Educators in each room spend time listening with intent to children’s play, learning and conversations to find common threads in the children’s ideas. These common threads are used to form Project based Inquiry Plans to drive the children’s learning and educator’s research. Room Project Journals house significant learning moments from our projects in each room. They also encompass intentional teaching experiences from educators, educator research, analysis of learning, requests for children’s voices/ cues and family input.
In addition to these Room Journals, children are given their own documentation journals, known as their ‘Special Books’ for mark making and recording their own ideas.
Child Learning and Development Documentation
Our service supports children’s individual learning and development through tracking children's significant learning experiences during their time at ACELP. Our curriculum is emergent allowing flexibility and adaption based on children’s interests, curiosities, ideas and theories. We promote and encourage regular family input into their child’s learning.
Although we take a collaborative approach to planning and documenting the children’s learning, each child is allocated a primary educator who is responsible for ensuring their individual learning journey is recognised, supported and documented. As well as children’s individual input into their Special Books, educators also contribute through documenting learning moments. This is done through mini stories; including a series of photos, children’s voices and analysis of their learning; and Formative Assessments.
Children's Formative Assessments are conducted several times throughout the year and review their holistic learning in the five learning outcomes of the Early Years Learning Framework. At the end of each year a Summative Assessment documents children's progress over their time and includes aspirations and achievements.
Our Educational Leaders can further discuss our documentation processes for children upon orientation or enrolment.
Transition to School Programs
Our service is committed to delivering high quality transition to school programs to ensure your child has the best possible start to their formal schooling years.
Our service employs an additional early childhood teacher who is also primary school trained, to deliver consistent face to face programs.
Research indicates that typical brain growth and development can be negatively impacted where rote learning tasks are used extensively in the early years (Jane Healey- Educational Psychologist, 2015). Our service therefore commits to supporting positive transitions through play and interest based approaches.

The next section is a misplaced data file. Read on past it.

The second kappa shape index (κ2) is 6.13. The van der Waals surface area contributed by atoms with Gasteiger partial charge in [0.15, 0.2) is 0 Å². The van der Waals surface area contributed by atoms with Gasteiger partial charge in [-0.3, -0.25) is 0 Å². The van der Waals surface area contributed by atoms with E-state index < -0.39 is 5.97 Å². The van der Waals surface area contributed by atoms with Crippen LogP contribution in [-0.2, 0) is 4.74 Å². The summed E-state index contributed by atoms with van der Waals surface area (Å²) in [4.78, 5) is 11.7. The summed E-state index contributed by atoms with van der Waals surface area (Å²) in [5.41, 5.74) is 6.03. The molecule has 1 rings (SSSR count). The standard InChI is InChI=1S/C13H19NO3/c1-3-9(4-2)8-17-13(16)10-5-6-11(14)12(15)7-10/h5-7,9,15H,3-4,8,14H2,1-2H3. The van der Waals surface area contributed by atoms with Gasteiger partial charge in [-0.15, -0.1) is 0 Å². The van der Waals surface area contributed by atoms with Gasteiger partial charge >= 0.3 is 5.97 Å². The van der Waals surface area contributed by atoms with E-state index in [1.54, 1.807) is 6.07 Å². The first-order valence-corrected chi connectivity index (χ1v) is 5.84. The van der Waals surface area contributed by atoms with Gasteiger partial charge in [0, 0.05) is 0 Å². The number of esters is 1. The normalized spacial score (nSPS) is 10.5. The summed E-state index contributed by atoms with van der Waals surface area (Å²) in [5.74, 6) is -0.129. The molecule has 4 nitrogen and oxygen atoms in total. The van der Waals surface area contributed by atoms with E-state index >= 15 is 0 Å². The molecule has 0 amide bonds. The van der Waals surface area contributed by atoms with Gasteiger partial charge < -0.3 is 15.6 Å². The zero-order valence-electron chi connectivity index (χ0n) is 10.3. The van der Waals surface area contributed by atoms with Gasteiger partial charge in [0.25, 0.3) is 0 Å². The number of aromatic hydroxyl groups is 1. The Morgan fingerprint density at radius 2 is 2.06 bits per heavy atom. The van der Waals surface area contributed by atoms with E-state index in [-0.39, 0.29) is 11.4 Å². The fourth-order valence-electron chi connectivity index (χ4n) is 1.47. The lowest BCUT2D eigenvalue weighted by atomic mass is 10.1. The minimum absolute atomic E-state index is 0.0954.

Children are exposed to an array of play based individual and group experiences supporting all areas of our curriculum and designed to support further learning in Kindergarten.
Some experiences may include:
- Excursions to our local school
- Lunch box weeks
- Early literacy experiences such as encouraging children to ‘sign in’ by writing their name on their own sign in and out sheets or word bingo games.
- Early mathematics experiences such as constructing shapes on our “Osmo” program on the IPads or counting an array of natural materials in the outdoor environments.
- Skype Sessions with our local school to allow children to regularly connect with Kindergarten children and observe their environments and routines.
The service supports strong relationships with our local school to ensure we have guidance in supporting children’s learning within knowing expectations of the school system. We often conduct information sessions with primary school principals and other relevant professionals to support families through this transition also.
We also provide end of year “Transition to School Statements” which includes a variety of information, designed to ensure the child’s kindergarten teacher has a holistic picture of your child and can better plan for their transition. While this document is not compulsory, our service feels that it is an important tool to assist a more effective transition.